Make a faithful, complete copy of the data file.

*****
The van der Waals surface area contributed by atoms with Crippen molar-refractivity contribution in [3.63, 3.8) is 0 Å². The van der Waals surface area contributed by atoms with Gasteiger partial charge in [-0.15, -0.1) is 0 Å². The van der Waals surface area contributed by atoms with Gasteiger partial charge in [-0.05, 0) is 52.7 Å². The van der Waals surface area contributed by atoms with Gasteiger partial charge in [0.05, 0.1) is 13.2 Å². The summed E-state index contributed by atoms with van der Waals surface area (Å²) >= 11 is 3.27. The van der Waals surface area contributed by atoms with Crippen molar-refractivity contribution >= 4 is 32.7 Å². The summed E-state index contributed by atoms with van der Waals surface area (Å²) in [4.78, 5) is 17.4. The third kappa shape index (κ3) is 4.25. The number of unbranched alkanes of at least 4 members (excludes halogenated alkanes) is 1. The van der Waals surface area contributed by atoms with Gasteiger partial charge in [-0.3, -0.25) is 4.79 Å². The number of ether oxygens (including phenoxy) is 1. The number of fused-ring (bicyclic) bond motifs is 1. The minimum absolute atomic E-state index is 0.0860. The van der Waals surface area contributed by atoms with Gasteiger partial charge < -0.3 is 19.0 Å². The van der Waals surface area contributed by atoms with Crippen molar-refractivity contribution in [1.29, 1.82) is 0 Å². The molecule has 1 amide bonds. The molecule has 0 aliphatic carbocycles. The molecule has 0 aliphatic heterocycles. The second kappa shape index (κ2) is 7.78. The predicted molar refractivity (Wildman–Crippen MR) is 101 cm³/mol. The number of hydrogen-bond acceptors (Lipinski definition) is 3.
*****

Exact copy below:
The van der Waals surface area contributed by atoms with Crippen molar-refractivity contribution in [3.63, 3.8) is 0 Å². The van der Waals surface area contributed by atoms with Gasteiger partial charge in [-0.15, -0.1) is 0 Å². The van der Waals surface area contributed by atoms with Gasteiger partial charge in [-0.05, 0) is 52.7 Å². The van der Waals surface area contributed by atoms with Gasteiger partial charge in [0.05, 0.1) is 13.2 Å². The summed E-state index contributed by atoms with van der Waals surface area (Å²) >= 11 is 3.27. The van der Waals surface area contributed by atoms with Crippen molar-refractivity contribution >= 4 is 32.7 Å². The summed E-state index contributed by atoms with van der Waals surface area (Å²) in [4.78, 5) is 17.4. The third kappa shape index (κ3) is 4.25. The number of unbranched alkanes of at least 4 members (excludes halogenated alkanes) is 1. The van der Waals surface area contributed by atoms with Gasteiger partial charge in [-0.3, -0.25) is 4.79 Å². The number of ether oxygens (including phenoxy) is 1. The number of fused-ring (bicyclic) bond motifs is 1. The minimum absolute atomic E-state index is 0.0860. The van der Waals surface area contributed by atoms with Gasteiger partial charge < -0.3 is 19.0 Å². The van der Waals surface area contributed by atoms with Crippen molar-refractivity contribution in [1.29, 1.82) is 0 Å². The molecule has 1 amide bonds. The molecule has 0 aliphatic carbocycles. The molecule has 0 aliphatic heterocycles. The second kappa shape index (κ2) is 7.78. The predicted molar refractivity (Wildman–Crippen MR) is 101 cm³/mol. The number of hydrogen-bond acceptors (Lipinski definition) is 3.